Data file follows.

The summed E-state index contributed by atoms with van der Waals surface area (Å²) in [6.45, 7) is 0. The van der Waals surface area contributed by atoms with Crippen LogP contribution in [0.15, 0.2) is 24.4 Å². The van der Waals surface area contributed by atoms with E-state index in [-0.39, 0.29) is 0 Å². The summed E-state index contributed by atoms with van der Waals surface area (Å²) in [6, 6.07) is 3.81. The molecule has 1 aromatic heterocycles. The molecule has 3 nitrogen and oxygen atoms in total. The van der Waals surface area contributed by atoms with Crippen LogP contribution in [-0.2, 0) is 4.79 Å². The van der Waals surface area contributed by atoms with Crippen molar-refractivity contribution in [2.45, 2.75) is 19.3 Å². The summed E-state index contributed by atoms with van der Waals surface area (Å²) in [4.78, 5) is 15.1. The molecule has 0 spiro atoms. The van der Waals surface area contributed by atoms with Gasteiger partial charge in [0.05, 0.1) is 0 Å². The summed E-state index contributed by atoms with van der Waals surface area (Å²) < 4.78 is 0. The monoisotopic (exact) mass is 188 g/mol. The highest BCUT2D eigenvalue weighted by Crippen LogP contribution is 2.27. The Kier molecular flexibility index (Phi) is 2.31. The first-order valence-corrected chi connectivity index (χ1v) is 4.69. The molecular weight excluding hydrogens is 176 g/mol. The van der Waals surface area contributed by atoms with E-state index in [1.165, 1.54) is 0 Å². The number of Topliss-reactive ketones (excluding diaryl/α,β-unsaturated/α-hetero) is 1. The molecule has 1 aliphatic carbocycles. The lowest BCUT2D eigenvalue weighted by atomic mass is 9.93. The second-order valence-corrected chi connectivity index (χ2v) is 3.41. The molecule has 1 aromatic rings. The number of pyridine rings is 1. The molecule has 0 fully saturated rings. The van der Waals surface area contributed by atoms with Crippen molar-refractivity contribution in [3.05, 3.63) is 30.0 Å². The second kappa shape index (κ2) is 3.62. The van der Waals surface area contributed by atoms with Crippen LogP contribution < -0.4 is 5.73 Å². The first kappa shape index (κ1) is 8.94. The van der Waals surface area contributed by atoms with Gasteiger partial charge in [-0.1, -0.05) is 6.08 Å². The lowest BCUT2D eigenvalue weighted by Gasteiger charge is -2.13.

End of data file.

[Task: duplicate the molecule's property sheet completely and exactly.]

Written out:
The summed E-state index contributed by atoms with van der Waals surface area (Å²) in [6.45, 7) is 0. The van der Waals surface area contributed by atoms with Crippen LogP contribution in [0.15, 0.2) is 24.4 Å². The van der Waals surface area contributed by atoms with E-state index in [-0.39, 0.29) is 0 Å². The summed E-state index contributed by atoms with van der Waals surface area (Å²) in [6, 6.07) is 3.81. The molecule has 1 aromatic heterocycles. The molecule has 3 nitrogen and oxygen atoms in total. The van der Waals surface area contributed by atoms with Crippen LogP contribution in [-0.2, 0) is 4.79 Å². The van der Waals surface area contributed by atoms with Crippen molar-refractivity contribution in [2.45, 2.75) is 19.3 Å². The summed E-state index contributed by atoms with van der Waals surface area (Å²) in [4.78, 5) is 15.1. The molecule has 0 spiro atoms. The van der Waals surface area contributed by atoms with Gasteiger partial charge in [0.05, 0.1) is 0 Å². The summed E-state index contributed by atoms with van der Waals surface area (Å²) < 4.78 is 0. The monoisotopic (exact) mass is 188 g/mol. The highest BCUT2D eigenvalue weighted by Crippen LogP contribution is 2.27. The Kier molecular flexibility index (Phi) is 2.31. The first-order valence-corrected chi connectivity index (χ1v) is 4.69. The molecular weight excluding hydrogens is 176 g/mol. The van der Waals surface area contributed by atoms with E-state index in [1.165, 1.54) is 0 Å². The number of Topliss-reactive ketones (excluding diaryl/α,β-unsaturated/α-hetero) is 1. The molecule has 1 aliphatic carbocycles. The lowest BCUT2D eigenvalue weighted by atomic mass is 9.93. The second-order valence-corrected chi connectivity index (χ2v) is 3.41. The molecule has 1 aromatic rings. The number of pyridine rings is 1. The molecule has 0 fully saturated rings. The van der Waals surface area contributed by atoms with Crippen molar-refractivity contribution in [3.05, 3.63) is 30.0 Å². The second kappa shape index (κ2) is 3.62. The van der Waals surface area contributed by atoms with Crippen LogP contribution < -0.4 is 5.73 Å². The first kappa shape index (κ1) is 8.94. The van der Waals surface area contributed by atoms with Gasteiger partial charge in [-0.1, -0.05) is 6.08 Å². The lowest BCUT2D eigenvalue weighted by Gasteiger charge is -2.13.